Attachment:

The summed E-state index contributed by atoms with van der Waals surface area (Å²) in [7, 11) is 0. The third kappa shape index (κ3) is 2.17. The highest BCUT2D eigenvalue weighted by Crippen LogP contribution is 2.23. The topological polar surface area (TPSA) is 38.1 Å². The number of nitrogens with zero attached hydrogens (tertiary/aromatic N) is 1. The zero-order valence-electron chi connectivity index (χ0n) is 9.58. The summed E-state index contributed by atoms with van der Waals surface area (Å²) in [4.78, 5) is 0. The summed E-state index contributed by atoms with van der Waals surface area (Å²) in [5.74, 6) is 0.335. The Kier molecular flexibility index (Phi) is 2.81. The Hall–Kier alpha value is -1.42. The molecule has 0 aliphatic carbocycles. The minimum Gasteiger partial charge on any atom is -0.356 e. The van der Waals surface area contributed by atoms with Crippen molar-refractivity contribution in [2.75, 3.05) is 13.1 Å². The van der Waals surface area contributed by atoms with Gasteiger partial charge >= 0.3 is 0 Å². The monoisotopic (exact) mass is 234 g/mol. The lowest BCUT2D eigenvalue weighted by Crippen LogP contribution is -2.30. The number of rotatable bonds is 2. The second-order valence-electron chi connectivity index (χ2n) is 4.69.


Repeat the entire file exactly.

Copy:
The summed E-state index contributed by atoms with van der Waals surface area (Å²) in [7, 11) is 0. The third kappa shape index (κ3) is 2.17. The highest BCUT2D eigenvalue weighted by Crippen LogP contribution is 2.23. The topological polar surface area (TPSA) is 38.1 Å². The number of nitrogens with zero attached hydrogens (tertiary/aromatic N) is 1. The zero-order valence-electron chi connectivity index (χ0n) is 9.58. The summed E-state index contributed by atoms with van der Waals surface area (Å²) in [4.78, 5) is 0. The summed E-state index contributed by atoms with van der Waals surface area (Å²) in [5.74, 6) is 0.335. The Kier molecular flexibility index (Phi) is 2.81. The Hall–Kier alpha value is -1.42. The molecule has 0 aliphatic carbocycles. The minimum Gasteiger partial charge on any atom is -0.356 e. The van der Waals surface area contributed by atoms with Crippen molar-refractivity contribution in [2.75, 3.05) is 13.1 Å². The van der Waals surface area contributed by atoms with Gasteiger partial charge >= 0.3 is 0 Å². The monoisotopic (exact) mass is 234 g/mol. The lowest BCUT2D eigenvalue weighted by Crippen LogP contribution is -2.30. The number of rotatable bonds is 2. The second-order valence-electron chi connectivity index (χ2n) is 4.69.